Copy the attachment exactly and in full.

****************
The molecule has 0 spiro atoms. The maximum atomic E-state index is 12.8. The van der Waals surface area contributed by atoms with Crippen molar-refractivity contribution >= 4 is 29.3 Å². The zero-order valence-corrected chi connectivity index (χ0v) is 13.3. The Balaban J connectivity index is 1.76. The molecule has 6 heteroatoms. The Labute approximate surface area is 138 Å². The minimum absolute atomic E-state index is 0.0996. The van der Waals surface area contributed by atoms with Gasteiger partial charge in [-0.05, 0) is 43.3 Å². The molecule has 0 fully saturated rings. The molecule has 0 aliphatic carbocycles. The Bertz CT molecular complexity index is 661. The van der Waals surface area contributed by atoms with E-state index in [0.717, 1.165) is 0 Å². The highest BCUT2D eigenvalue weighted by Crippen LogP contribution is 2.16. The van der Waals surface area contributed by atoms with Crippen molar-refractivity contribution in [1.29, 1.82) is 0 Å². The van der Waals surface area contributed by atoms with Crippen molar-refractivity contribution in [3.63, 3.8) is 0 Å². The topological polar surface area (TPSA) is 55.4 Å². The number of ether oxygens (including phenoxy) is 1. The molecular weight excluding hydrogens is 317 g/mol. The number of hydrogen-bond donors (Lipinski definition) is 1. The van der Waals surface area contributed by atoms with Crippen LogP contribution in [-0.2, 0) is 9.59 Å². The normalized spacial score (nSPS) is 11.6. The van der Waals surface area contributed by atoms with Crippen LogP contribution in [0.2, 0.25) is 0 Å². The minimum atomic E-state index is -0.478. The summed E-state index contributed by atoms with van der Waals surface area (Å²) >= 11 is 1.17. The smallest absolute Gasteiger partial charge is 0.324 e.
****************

The molecule has 0 spiro atoms. The maximum atomic E-state index is 12.8. The van der Waals surface area contributed by atoms with Crippen molar-refractivity contribution >= 4 is 29.3 Å². The zero-order valence-corrected chi connectivity index (χ0v) is 13.3. The Balaban J connectivity index is 1.76. The molecule has 6 heteroatoms. The Labute approximate surface area is 138 Å². The minimum absolute atomic E-state index is 0.0996. The van der Waals surface area contributed by atoms with Gasteiger partial charge in [-0.05, 0) is 43.3 Å². The molecule has 0 fully saturated rings. The molecule has 0 aliphatic carbocycles. The Bertz CT molecular complexity index is 661. The van der Waals surface area contributed by atoms with E-state index in [0.717, 1.165) is 0 Å². The highest BCUT2D eigenvalue weighted by Crippen LogP contribution is 2.16. The van der Waals surface area contributed by atoms with Crippen molar-refractivity contribution in [1.29, 1.82) is 0 Å². The van der Waals surface area contributed by atoms with Crippen molar-refractivity contribution in [3.63, 3.8) is 0 Å². The topological polar surface area (TPSA) is 55.4 Å². The number of ether oxygens (including phenoxy) is 1. The molecular weight excluding hydrogens is 317 g/mol. The number of hydrogen-bond donors (Lipinski definition) is 1. The van der Waals surface area contributed by atoms with Crippen LogP contribution in [-0.2, 0) is 9.59 Å². The normalized spacial score (nSPS) is 11.6. The van der Waals surface area contributed by atoms with Crippen LogP contribution in [0.2, 0.25) is 0 Å². The minimum atomic E-state index is -0.478. The summed E-state index contributed by atoms with van der Waals surface area (Å²) >= 11 is 1.17. The smallest absolute Gasteiger partial charge is 0.324 e.